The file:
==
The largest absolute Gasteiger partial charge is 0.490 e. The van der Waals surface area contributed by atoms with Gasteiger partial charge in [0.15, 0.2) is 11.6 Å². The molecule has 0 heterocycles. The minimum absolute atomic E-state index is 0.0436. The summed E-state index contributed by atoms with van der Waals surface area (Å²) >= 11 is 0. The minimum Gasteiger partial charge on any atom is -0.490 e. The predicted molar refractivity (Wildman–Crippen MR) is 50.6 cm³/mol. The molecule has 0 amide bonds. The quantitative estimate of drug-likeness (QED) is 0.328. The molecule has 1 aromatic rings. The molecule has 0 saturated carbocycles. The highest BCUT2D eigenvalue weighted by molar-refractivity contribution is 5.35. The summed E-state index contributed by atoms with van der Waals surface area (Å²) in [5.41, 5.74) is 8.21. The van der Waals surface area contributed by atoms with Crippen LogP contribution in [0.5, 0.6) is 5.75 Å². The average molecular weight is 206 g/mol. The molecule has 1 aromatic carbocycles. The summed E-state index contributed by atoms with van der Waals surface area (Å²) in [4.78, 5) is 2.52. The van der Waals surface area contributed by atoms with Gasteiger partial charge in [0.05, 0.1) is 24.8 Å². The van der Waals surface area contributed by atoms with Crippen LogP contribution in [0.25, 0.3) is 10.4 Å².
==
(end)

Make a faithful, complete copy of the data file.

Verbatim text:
The largest absolute Gasteiger partial charge is 0.490 e. The van der Waals surface area contributed by atoms with Gasteiger partial charge in [0.15, 0.2) is 11.6 Å². The molecule has 0 heterocycles. The minimum absolute atomic E-state index is 0.0436. The summed E-state index contributed by atoms with van der Waals surface area (Å²) >= 11 is 0. The minimum Gasteiger partial charge on any atom is -0.490 e. The predicted molar refractivity (Wildman–Crippen MR) is 50.6 cm³/mol. The molecule has 0 amide bonds. The quantitative estimate of drug-likeness (QED) is 0.328. The molecule has 1 aromatic rings. The molecule has 0 saturated carbocycles. The highest BCUT2D eigenvalue weighted by molar-refractivity contribution is 5.35. The summed E-state index contributed by atoms with van der Waals surface area (Å²) in [5.41, 5.74) is 8.21. The van der Waals surface area contributed by atoms with Crippen LogP contribution in [0.5, 0.6) is 5.75 Å². The average molecular weight is 206 g/mol. The molecule has 1 aromatic carbocycles. The summed E-state index contributed by atoms with van der Waals surface area (Å²) in [4.78, 5) is 2.52. The van der Waals surface area contributed by atoms with Gasteiger partial charge in [0.05, 0.1) is 24.8 Å². The van der Waals surface area contributed by atoms with Crippen LogP contribution in [0.25, 0.3) is 10.4 Å².